"I've just really started at second base, I played there some in 2004, but I'm pretty comfortable now that I've had a full year at the position," Roberts says.
He takes extra balls at second, fungos and batting practice grounders. While many of he infielders take a few and then start messing around, Roberts fields every single ball like it could clinch a playoff spot. He's been working on the mechanics of turning the double play, setting his feet early, spinning and rotating to get the throw to second. That's not 'why' he's in the Arizona Fall League, it's just something he's working on.
The 'why' is his bat, one which exploded this past season between Hi-A and Double-A. In 2004 at Lo-A Charleston Roberts showed some of the pop that had the Blue Jays toying with the idea of leaving him at third, hitting 13 homers in just 226 at bats. He doesn't look like the prototypical third basemen, he's not the hulking 6'3" 240lb monster you'd expect, but there is pop in the bat.
"Nothing really 'clicked' this year," Roberts says of his '05, a year in which he jumped from Hi-A to Double-A and impressed at both levels. He started with nine dingers in 164 at bats in Hi-A, then after the promotion he hit 15 more in 338 at bats.
"I think the reason I had success was because I was consistent. I was making the right kind of swing. My coaches have told me I have all the tools, but it isn't like a light went on, this kind of thing doesn't all come at once."
Still, '04 was the season when the Blue Jays decided to move him around, some time at third, some at shortstop, and some at second base. Could that have helped him in the long run?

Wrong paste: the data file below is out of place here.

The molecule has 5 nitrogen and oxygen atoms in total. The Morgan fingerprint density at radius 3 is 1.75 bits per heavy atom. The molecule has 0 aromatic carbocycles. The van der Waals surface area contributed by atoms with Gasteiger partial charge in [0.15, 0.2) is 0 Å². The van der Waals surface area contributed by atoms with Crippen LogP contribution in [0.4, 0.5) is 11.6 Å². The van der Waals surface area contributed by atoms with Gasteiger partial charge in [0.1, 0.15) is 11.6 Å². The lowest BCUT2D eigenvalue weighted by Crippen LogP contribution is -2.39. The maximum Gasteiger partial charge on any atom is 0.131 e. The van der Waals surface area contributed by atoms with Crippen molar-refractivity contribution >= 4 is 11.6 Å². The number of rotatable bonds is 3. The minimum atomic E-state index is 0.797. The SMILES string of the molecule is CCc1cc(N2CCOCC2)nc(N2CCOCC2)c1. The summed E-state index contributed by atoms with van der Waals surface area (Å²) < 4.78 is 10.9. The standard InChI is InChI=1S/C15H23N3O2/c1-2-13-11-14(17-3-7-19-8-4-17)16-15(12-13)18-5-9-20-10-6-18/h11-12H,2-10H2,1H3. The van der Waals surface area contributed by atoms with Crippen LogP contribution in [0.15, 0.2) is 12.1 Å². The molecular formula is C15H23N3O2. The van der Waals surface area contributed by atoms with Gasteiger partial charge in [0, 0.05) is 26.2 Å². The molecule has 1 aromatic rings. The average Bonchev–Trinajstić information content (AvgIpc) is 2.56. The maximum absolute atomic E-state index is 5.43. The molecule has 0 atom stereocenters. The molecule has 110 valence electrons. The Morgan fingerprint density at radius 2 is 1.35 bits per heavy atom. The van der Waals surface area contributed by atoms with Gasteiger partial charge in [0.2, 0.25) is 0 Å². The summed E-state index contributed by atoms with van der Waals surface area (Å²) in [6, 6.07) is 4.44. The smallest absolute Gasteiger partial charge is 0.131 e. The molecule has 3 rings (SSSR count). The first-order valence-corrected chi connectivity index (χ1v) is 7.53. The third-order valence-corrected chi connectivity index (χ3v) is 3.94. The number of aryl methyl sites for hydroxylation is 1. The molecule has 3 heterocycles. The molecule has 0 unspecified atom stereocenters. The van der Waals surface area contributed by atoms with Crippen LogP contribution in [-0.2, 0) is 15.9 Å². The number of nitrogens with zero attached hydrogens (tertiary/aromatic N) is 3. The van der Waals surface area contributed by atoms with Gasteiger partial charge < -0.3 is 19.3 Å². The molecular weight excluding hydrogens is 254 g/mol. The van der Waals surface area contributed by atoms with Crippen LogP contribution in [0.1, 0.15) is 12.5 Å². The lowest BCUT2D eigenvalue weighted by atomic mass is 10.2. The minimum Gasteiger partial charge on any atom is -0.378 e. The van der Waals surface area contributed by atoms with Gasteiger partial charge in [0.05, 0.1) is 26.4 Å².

"I think it did help, because I wasn't thinking about the power as much," Roberts says, "the biggest thing I'm down here to work on is my swing--keeping it consistent--when I came out of college I was hitting a lot of home runs, and when you make the switch from aluminum to wood some of that power is gone."
It might seem obvious to someone who's never made the adjustment, but for an 'undersized' (Roberts goes 5'11" 190lbs) third baseman in pro ball, when the power goes the immediate reaction has got to be 'something's wrong.'
"The swing I've had the most success with, the one that I've been trying to stick with, is a soft, quick swing. When you're swinging with aluminum you don't have to catch the ball on the sweet spot, you can be a little off and it'll still go, and I had a 'metal bat swing' coming out of college. When you're swinging wood, you just immediately think you've got to swing harder, and that gets you in trouble. This past season I worked a lot on my swing, and I got it to where I had that short quick swing, which is a lot more effective, but I'm trying to be more consistent with that."
It's paying off. In 13 AFL games Roberts is hitting .321, and in the last week the power has started to come, he's hit three homers in his last six games. Watching Roberts in batting practice you can see the plan in action. He steps into the box and the right handed hitter peppers right field with line drives.
"I try to go the other way in batting practice with my first seven swings every time," Roberts says, "Just letting the ball get as deep in the hitting zone as I can before I swing. It helps keep me swinging the right way. Short, soft, quick. If I do that in batting practice I do it in the game, and then if I catch one right I know it'll go, it'll travel."
Watching Roberts you see the plan in action, and you see how strictly he plays this philosophy. A few days after he's interviewed he steps into the cage for BP and like clockwork the first four swings produce frozen ropes to right center field. The fifth is a rocket that dents the wall in left center. It's a double in any park, gone in a few, but Roberts is unhappy, shaking his head. He takes a second and collects himself before stepping back in the box. Refocused, the next seven swings are all headed back toward right field.
"Consistency is the key, if you don't try to put the same swing on the ball every time, you develop bad habits, even if you hit the ball well that one at bat, it's not good."
So much for Ryan Roberts' short memory.